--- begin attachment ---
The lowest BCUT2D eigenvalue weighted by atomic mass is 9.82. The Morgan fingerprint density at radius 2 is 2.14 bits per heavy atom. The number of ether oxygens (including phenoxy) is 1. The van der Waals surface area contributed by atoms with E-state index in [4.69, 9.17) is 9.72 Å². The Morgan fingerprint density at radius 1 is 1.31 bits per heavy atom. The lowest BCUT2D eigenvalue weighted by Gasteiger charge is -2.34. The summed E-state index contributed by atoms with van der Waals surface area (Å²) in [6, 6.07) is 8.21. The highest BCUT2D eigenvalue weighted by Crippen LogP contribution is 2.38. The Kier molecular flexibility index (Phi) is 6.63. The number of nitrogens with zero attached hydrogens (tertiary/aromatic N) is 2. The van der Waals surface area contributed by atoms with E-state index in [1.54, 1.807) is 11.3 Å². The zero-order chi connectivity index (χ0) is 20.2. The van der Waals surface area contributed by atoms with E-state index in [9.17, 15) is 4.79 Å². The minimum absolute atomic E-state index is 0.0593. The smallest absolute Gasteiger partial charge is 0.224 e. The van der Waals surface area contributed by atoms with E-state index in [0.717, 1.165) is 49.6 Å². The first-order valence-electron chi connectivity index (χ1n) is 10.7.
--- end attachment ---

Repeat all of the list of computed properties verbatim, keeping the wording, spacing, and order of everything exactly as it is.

The lowest BCUT2D eigenvalue weighted by atomic mass is 9.82. The Morgan fingerprint density at radius 2 is 2.14 bits per heavy atom. The number of ether oxygens (including phenoxy) is 1. The van der Waals surface area contributed by atoms with E-state index in [4.69, 9.17) is 9.72 Å². The Morgan fingerprint density at radius 1 is 1.31 bits per heavy atom. The lowest BCUT2D eigenvalue weighted by Gasteiger charge is -2.34. The summed E-state index contributed by atoms with van der Waals surface area (Å²) in [6, 6.07) is 8.21. The highest BCUT2D eigenvalue weighted by Crippen LogP contribution is 2.38. The Kier molecular flexibility index (Phi) is 6.63. The number of nitrogens with zero attached hydrogens (tertiary/aromatic N) is 2. The van der Waals surface area contributed by atoms with E-state index in [1.54, 1.807) is 11.3 Å². The zero-order chi connectivity index (χ0) is 20.2. The van der Waals surface area contributed by atoms with E-state index in [9.17, 15) is 4.79 Å². The minimum absolute atomic E-state index is 0.0593. The smallest absolute Gasteiger partial charge is 0.224 e. The van der Waals surface area contributed by atoms with E-state index in [0.717, 1.165) is 49.6 Å². The first-order valence-electron chi connectivity index (χ1n) is 10.7.